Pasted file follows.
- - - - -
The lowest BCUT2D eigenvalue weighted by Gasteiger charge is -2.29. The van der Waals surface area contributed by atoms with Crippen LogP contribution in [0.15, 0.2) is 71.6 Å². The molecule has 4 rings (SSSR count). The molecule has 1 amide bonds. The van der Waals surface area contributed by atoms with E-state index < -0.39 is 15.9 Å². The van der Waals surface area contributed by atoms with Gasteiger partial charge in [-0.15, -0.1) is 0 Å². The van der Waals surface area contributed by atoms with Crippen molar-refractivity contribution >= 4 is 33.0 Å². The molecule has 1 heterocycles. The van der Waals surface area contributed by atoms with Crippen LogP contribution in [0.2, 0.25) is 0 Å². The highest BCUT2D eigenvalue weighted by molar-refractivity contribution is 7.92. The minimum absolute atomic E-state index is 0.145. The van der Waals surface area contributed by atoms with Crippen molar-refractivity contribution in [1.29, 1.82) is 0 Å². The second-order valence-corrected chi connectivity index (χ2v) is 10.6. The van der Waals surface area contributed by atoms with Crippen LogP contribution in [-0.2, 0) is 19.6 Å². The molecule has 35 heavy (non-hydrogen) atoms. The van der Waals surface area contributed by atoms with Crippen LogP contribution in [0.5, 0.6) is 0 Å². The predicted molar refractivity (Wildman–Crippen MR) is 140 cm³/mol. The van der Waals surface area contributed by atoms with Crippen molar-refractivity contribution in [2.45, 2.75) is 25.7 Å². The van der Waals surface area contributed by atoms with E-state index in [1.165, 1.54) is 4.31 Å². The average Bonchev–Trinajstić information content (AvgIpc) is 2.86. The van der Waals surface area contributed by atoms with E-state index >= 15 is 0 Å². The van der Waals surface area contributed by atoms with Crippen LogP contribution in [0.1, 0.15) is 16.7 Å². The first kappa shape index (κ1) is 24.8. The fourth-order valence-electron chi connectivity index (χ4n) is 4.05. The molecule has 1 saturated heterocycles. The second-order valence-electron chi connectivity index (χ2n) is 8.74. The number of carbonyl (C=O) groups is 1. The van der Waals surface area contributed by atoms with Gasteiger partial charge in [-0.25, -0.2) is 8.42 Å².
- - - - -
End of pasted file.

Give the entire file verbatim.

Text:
The lowest BCUT2D eigenvalue weighted by Gasteiger charge is -2.29. The van der Waals surface area contributed by atoms with Crippen LogP contribution in [0.15, 0.2) is 71.6 Å². The molecule has 4 rings (SSSR count). The molecule has 1 amide bonds. The van der Waals surface area contributed by atoms with E-state index < -0.39 is 15.9 Å². The van der Waals surface area contributed by atoms with Gasteiger partial charge in [-0.15, -0.1) is 0 Å². The van der Waals surface area contributed by atoms with Crippen molar-refractivity contribution >= 4 is 33.0 Å². The molecule has 1 heterocycles. The van der Waals surface area contributed by atoms with Crippen LogP contribution in [0.2, 0.25) is 0 Å². The highest BCUT2D eigenvalue weighted by molar-refractivity contribution is 7.92. The minimum absolute atomic E-state index is 0.145. The van der Waals surface area contributed by atoms with Crippen molar-refractivity contribution in [1.29, 1.82) is 0 Å². The second-order valence-corrected chi connectivity index (χ2v) is 10.6. The van der Waals surface area contributed by atoms with Crippen LogP contribution in [-0.2, 0) is 19.6 Å². The molecule has 35 heavy (non-hydrogen) atoms. The van der Waals surface area contributed by atoms with Crippen LogP contribution in [0.5, 0.6) is 0 Å². The predicted molar refractivity (Wildman–Crippen MR) is 140 cm³/mol. The van der Waals surface area contributed by atoms with Crippen molar-refractivity contribution in [2.45, 2.75) is 25.7 Å². The van der Waals surface area contributed by atoms with E-state index in [1.165, 1.54) is 4.31 Å². The average Bonchev–Trinajstić information content (AvgIpc) is 2.86. The van der Waals surface area contributed by atoms with E-state index >= 15 is 0 Å². The van der Waals surface area contributed by atoms with Crippen LogP contribution in [0.1, 0.15) is 16.7 Å². The first kappa shape index (κ1) is 24.8. The fourth-order valence-electron chi connectivity index (χ4n) is 4.05. The molecule has 1 saturated heterocycles. The second-order valence-electron chi connectivity index (χ2n) is 8.74. The number of carbonyl (C=O) groups is 1. The van der Waals surface area contributed by atoms with Gasteiger partial charge in [-0.25, -0.2) is 8.42 Å².